Factory activity in the U.S., eurozone and China continues to improve, reports showed Thursday, but the shaky outlook for economic growth casts doubt over how much faster manufacturing can expand.
Markit's purchasing managers' index for the U.S. edged up to 53.9 in August from 53.7 in July, meaning activity grew more quickly. Analysts expected a dip to 53.5.
While readings for new orders and employment picked up, those for output and exports decelerated. Backlogs also slipped back into contraction.
"The U.S. manufacturing sector saw only modest growth of production in August, suggesting that the economy is continuing to recover in the third quarter but that the pace of expansion remains disappointingly sluggish," said Chris Williamson, Markit's chief economist, in a statement.
Given the fragile growth in the U.S. and overseas, the Federal Reserve will be careful to avoid scaling back stimulus too quickly, he added.
U.S. stock indexes — which suffered a long Nasdaq trading halt — still rallied on the manufacturing surveys, also helped by a report that showed jobless claims continued to trend lower.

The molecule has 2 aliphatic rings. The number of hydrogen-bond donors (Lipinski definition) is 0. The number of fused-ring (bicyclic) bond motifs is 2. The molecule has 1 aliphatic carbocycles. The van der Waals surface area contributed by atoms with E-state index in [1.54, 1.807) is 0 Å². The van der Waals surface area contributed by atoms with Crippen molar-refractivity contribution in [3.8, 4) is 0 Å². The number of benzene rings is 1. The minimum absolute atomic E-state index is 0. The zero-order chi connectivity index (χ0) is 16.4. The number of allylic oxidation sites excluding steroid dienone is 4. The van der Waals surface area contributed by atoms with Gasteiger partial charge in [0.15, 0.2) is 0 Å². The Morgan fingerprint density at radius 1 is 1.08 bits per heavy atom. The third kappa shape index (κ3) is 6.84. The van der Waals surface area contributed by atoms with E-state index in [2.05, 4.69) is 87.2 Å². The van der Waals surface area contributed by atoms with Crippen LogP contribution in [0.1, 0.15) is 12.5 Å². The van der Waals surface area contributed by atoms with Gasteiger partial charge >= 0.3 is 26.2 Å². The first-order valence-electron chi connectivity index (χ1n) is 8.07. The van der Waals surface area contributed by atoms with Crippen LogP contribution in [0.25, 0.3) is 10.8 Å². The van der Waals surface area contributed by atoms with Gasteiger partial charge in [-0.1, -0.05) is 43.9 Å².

Markit's Chinese manufacturing index shot up to a surprise positive reading of 50.1 in August from 47.7, ending a four-month streak of declining activity.
Gauges for output and orders also swung back to expansion, and employment shrank at a slower rate. But demand for exports contracted at a faster clip.
That suggests much of China's factory growth likely came from government-funded investment projects, said Benjamin Reitzes, a senior economist at BMO Capital Markets.
Such stimulus isn't expected to last, given Beijing's efforts to rebalance the world's No. 2 economy away from the heavy reliance on investment and exports.
GDP growth in China also has been steadily cooling for about three years now, and BMO expects the second half of 2013 to see an expansion that will probably slow from 7.5% in Q2.
Eurozone factory activity expanded at a faster rate in August, with Markit's PMI rising 1 point to 51.3, a 26-month high. The services sector returned to growth.
Gains were led by Germany, while France saw deterioration. Readings for the rest of the eurozone improved, but the periphery is still weak and struggling to rein in debt with fiscal tightening.
That leads Reitzes to question how much further upside the eurozone has. China's uptick should provide a lift, though.
"When they both stabilize, they will help one another," he said.
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